Wednesday, July 8, 2009

Simple Dinners - Guinness Cottage Pie

I come from a big big family. Not my immediate family, that's quite little but my extended family is just enormous. I love going back to Malaysia to visit because there's so many of them that I get to visit, spend time and eat wonderful food with. Unfortunately I don't get to see all of them very often. This recipe comes from one of my dear cousins who I haven't seen in a very long time. I remember her making this for me the last time she came to visit Sydney, it was warm and hearty and perfect for the winter months. She reminded me of it again after she saw my blog and so I asked her for the recipe one particular evening when I was really craving something extra hearty.

While others had referred to the pie as a shepherd's pie in the past, it's actually a cottage pie because of the beef mince, it would need lamb mince to be considered a real shepherd's pie (my brother educated me on this fact recently, lambs->shepherds *dawn of realisation*) I tried to find lamb mince but was unlucky, so a cottage pie it was to be. Unfortunately I had already started improvising my own recipe before I received my cousin's email, so I hope you don't mind Pris, I have strayed from your original recipe a little bit!

Guinness Cottage Pie
500g beef mince
1 can Guinness Stout
2-3 bay leaves
1 large onion, diced
2 large carrots, diced
1/4 celery bunch, finely chopped
2 garlic cloves, finely diced
1/4 cup tomato paste (I didn't have any so I used 1/2 tomato sauce 1/2 HP sauce it was AWESOME)
Chicken or beef stock
1 whole star anise
Approx 7-10 large potatoes
Milk & butter
Fresh ground pepper and sea salt for seasoning

Chop vegetables. Heat some olive oil in a large pot or pan (I used my wok hehe) on medium heat and add onion, carrot celery, bay leaves and a pinch of salt. Cook until all vegetables are starting to soften and add garlic in. Toss until all vegetables are tender and starting to colour. Remove from pan and set aside. Peel potatoes and boil in a large pot of water until soft (10-15 mins).

Turn heat up to high and add more oil if needed. When pan is hot enough, add mince meat, break up and stir until browned. Add tomato paste (or tomato sauce and HP sauce), star anise, Guinness and chicken stock + fresh pepper (to taste). Star anise is my secret ingredient for a lot of meat dishes, it just adds so much depth to a dish and boosts the meatiness of meat (I know that sounds weird but it really does). You have to be careful not to let it overpower the dish as it can be very strong. I use it in so many of my dishes; my bolognese sauce, chicken casseroles and soy sauce chickens.

Reduce heat to medium and simmer for 5 minutes. Mix in your softened vegetables, cover with a lid and simmer on low heat for at least 15 minutes. If your mixture is still watery, simmer with the lid off to thicken sauce. If you really need to you can add flour a tsp at a time to thicken the sauce but I didn't need to do this. When it is the desired consistency, spoon mixture into a large oven safe dish or smaller individual ramekins (try to fish out the bay leaves and star anise). Preheat oven to 200 degrees C.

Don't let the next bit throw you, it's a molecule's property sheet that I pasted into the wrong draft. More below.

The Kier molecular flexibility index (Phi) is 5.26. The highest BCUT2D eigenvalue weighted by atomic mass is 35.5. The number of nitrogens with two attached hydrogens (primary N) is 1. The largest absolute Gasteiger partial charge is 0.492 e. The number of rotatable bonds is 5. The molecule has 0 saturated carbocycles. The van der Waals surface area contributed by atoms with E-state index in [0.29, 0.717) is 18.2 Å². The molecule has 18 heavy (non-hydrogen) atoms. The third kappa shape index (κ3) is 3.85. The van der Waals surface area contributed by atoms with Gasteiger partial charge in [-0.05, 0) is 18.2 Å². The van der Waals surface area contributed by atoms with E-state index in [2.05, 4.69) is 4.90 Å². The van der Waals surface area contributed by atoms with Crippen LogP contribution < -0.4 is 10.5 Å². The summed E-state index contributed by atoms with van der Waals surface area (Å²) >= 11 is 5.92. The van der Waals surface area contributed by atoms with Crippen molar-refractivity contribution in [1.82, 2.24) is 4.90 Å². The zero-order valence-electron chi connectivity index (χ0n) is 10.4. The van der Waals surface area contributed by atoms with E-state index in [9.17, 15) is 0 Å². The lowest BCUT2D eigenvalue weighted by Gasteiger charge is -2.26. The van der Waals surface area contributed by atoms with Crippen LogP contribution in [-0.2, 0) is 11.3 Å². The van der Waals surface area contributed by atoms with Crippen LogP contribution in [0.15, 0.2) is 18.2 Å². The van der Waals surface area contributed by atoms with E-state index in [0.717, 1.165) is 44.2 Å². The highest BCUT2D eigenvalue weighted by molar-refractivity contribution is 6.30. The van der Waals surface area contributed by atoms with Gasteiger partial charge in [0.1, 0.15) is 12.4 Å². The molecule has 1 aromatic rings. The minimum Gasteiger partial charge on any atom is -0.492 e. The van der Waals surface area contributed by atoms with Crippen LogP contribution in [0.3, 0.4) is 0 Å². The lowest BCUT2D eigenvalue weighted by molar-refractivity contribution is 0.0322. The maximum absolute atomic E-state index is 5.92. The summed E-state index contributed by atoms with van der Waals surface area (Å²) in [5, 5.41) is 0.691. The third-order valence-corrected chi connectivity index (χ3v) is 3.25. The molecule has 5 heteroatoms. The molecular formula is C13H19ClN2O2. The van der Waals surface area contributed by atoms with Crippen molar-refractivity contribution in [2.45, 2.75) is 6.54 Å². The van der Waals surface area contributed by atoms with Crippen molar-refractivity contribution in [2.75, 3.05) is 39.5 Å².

When your potatoes are tender, drain water and mash. Add a knob of butter and a huge splash of milk. Making good mash potatoes was one of the first things my brother taught me (along with perfect rice in the microwave). For me the key is really good quality butter but not too much of it, a pinch of sea salt and way more milk that you think you need. I almost saturate my potatoes with milk because the potato tends to soak it up quite quickly and the milk makes the mash extra moist. Sometimes I add way too much but then I just stick the potatoes in the microwave for a few minutes to thicken it. I usually prefer desirees for mash.

Pipe or spoon mash over your pie. I liked the piping because the sharp edges went all golden brown and crunchy when placed in the oven. Place in your hot oven until the top is golden brown.

A was extremely happy with his dinner. It definitely appealed to his inner Brit and he enjoyed it with a ton of tomato sauce. He claimed it tasted just like how you would want a cottage pie to taste, which I consider a success since I've never made it before :)mi4p3utc87
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  1. Oohhh love the piping technique and the little burnt edges!!!! mmm this is such a winter-y dish - so hearty and rich! i love it!

  2. Yum! What perfect food for a horrible rainy day like this! I like the piped mash potatoes on top too -yep agree it's all about the edges :D

  3. Great recipe, and I looove the piped potato and use of HP. You *are* clever!

  4. definitely pipe the mash to make the pie look pretty!

  5. mmmmm... I have yet to try Guinness in a pie, but am sure it would be fantastic! And sharing with family (or having a family recipe) is even better.

    P.S. love the piped potato

  6. Hee hee at realizing lamb -> shepherds pie hee hee. Either way I love potato on my pies mmmm and Guinness in a pie?... BRILLIANT!

  7. I love the way you piped the mash! The filling looks oh so tasty too.

  8. Trisha - Thanks! The burnt edges are the tasty bits :)

    Lorraine - Yeah it was a miserable, wet day wasn't it? Hehe yep love the edges :D

    Belle - Haha thanks! HP is my new (not so) secret ingredient

    panda - :D for sure!

    Anita - I've tried a couple, to be honest it wasn't too strong in flavour but added some great richness to the filling. Thanks!

    FFichiban - hehe yep it seemed so obvious once I thought about it. Haha thank you!

    Rilsta - Thanks so much! It was yummy, I kept eating it on its own while I was cooking lol


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